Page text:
Baptism is a powerful event, but it is important that it is correctly understood.  So many people think that being baptized is the end-all of the Christian faith.  What we need to understand is that baptism is not the completion of discipleship; it is the inauguration of discipleship.  Our baptism is the first step in a multitude of steps on the journey of faith in God.  Baptism does not seal our salvation or finish our justification.  Rather, baptism is a first act of obedience and sanctification

Just as baptism symbolizes the beginning of our obedience to Christ, Jesus’s baptism symbolized the inauguration of his ministry.  Right after his baptism, he entered into the wilderness and experienced temptation.  In the same way, when we experience salvation, we then become more aware of the spiritual battle that is all around us.  Following the time of temptation, Jesus began to proclaim the Good News.

Our baptism is a symbol, but it is also an event that we can go back to and remember.  Take a few minutes to remember your baptism and what it meant to you then and what it means to you now.  Ask yourself how the journey has gone since that day.  Are you growing?  Are you closer to God or has your faith plateaued?  Ask God to build in you a desire to grow in your faith and in your relationship to Him.

Humility and The Mission of God

Take a minute to read Mark 1:1-8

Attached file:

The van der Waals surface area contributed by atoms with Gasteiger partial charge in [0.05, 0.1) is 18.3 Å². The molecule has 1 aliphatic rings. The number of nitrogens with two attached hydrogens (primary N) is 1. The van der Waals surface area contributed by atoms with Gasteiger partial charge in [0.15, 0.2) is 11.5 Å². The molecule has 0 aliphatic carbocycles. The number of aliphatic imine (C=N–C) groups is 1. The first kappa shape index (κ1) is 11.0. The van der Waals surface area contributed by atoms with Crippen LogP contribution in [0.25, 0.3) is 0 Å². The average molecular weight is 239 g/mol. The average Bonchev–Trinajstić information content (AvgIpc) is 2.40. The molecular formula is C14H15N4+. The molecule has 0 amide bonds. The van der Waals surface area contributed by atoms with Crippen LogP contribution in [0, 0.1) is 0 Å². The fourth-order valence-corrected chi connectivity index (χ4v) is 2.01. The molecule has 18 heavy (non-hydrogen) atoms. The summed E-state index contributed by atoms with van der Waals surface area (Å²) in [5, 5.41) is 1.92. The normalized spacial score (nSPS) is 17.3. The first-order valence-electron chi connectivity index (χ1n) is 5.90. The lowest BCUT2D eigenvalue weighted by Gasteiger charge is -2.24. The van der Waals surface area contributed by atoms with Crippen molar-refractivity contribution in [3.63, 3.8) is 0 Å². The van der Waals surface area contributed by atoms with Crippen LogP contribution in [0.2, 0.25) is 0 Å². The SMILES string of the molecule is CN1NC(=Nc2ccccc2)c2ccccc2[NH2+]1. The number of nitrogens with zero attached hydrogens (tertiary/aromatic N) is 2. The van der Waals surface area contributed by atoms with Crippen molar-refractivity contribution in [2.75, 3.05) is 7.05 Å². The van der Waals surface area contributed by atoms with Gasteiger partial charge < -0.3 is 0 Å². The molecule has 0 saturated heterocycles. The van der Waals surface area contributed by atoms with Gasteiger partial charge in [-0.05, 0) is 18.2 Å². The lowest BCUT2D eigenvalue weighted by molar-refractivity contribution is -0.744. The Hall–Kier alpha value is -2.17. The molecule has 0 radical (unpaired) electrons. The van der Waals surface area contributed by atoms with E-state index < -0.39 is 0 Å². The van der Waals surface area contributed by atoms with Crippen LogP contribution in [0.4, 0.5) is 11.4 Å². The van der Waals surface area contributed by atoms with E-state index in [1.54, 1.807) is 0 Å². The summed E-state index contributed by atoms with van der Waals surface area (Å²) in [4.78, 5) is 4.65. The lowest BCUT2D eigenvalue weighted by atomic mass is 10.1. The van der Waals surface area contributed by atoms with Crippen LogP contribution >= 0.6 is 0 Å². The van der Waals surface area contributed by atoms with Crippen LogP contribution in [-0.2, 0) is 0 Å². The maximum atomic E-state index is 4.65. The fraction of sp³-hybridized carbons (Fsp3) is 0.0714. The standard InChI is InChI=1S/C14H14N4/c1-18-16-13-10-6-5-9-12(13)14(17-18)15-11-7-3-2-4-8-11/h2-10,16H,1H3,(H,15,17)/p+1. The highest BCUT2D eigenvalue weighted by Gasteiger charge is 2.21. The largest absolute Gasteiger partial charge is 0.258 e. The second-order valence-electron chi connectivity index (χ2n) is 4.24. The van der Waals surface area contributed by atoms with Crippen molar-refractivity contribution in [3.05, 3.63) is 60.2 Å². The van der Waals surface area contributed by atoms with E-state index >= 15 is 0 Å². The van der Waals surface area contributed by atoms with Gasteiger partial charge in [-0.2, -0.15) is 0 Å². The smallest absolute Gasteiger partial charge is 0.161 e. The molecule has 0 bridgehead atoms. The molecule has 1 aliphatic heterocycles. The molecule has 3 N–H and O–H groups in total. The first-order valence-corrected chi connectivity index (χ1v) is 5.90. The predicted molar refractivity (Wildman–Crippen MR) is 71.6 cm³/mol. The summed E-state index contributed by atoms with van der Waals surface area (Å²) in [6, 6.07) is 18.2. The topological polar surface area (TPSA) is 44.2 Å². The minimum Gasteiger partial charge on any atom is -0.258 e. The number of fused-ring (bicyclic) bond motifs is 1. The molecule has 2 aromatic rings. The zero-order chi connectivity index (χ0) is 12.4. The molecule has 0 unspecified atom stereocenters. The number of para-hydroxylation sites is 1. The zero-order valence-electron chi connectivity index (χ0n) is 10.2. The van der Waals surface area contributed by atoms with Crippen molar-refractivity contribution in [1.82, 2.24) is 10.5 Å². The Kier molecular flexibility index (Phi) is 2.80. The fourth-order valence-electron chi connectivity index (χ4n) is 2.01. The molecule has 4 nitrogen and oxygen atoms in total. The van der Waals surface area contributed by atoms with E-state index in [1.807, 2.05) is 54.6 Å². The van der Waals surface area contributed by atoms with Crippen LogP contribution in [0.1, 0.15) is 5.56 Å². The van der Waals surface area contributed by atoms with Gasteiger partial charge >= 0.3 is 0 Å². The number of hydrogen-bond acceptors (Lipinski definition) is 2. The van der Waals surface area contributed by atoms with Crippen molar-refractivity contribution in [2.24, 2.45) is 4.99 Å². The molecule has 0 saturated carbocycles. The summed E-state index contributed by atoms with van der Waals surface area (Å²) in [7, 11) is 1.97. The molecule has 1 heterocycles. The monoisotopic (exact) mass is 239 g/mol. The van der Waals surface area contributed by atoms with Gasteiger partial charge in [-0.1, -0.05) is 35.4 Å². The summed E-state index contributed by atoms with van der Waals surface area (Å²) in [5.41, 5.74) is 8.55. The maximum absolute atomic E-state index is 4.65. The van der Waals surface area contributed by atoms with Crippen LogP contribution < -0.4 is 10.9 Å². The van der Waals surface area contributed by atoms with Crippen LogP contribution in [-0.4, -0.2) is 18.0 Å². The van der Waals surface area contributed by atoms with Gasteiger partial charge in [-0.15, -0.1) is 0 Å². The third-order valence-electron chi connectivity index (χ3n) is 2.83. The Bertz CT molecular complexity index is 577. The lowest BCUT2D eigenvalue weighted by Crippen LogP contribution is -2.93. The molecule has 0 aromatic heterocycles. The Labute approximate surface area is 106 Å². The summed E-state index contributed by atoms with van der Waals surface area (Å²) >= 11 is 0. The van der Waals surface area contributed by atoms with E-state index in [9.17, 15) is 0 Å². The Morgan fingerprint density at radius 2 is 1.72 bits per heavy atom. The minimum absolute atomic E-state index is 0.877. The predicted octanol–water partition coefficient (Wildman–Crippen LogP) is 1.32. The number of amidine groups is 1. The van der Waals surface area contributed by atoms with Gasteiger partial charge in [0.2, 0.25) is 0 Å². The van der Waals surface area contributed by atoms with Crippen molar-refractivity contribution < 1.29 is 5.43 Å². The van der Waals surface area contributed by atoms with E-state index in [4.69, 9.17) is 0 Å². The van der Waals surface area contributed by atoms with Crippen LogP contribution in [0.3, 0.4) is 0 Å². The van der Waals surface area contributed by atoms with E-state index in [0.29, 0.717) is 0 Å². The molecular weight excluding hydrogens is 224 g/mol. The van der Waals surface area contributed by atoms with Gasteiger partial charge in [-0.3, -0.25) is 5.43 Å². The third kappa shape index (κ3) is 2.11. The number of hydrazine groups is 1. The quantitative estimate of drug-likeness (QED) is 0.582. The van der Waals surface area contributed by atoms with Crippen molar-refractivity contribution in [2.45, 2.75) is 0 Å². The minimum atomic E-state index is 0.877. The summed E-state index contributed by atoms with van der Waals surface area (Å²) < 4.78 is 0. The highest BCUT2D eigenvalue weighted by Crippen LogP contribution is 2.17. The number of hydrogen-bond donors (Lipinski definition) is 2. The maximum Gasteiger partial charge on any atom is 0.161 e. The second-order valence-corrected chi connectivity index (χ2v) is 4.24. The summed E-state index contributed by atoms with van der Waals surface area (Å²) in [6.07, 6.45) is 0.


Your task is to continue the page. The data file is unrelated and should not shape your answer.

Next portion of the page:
Sometimes it’s easy for us to think that we are bigger deal than we really are.  It is human nature for us to want to be praised.  We want people to think we are important.  We want to be a big deal.  Humility is not one of our best traits as human beings.

As we read the beginning of the book of Mark we see someone who could have easily decided that he was a big deal.  John the Baptist was not just a guy who was preaching in the desert.  He was a guy who had been prophesied to come and introduce the Messiah.  As big a deal as I would like to be, I know that nobody was writing about me in the Old Testament hoping I would come and change the world forever.

John the Baptist could have easily believed himself to be more important than anyone else in history.  He could have taken advantage of his position of forerunner to the Messiah.  Instead, he stayed true to his message and his convictions.  John’s message was not even one that would make someone popular, but for a people who were striving to come to peace with God, his message of confession and repentance struck a chord. Not only was his message on point, but he also lived a life that reflected just how committed he was to this message that God had given him.

Just like John the Baptist, we too have been given a calling that has nothing to do with elevating ourselves.  As Christians we proclaim the Gospel and glorify God with our lives.  When the temptation comes for us to think too highly of ourselves we can remember that our mission has no room for pride or selfish accolades.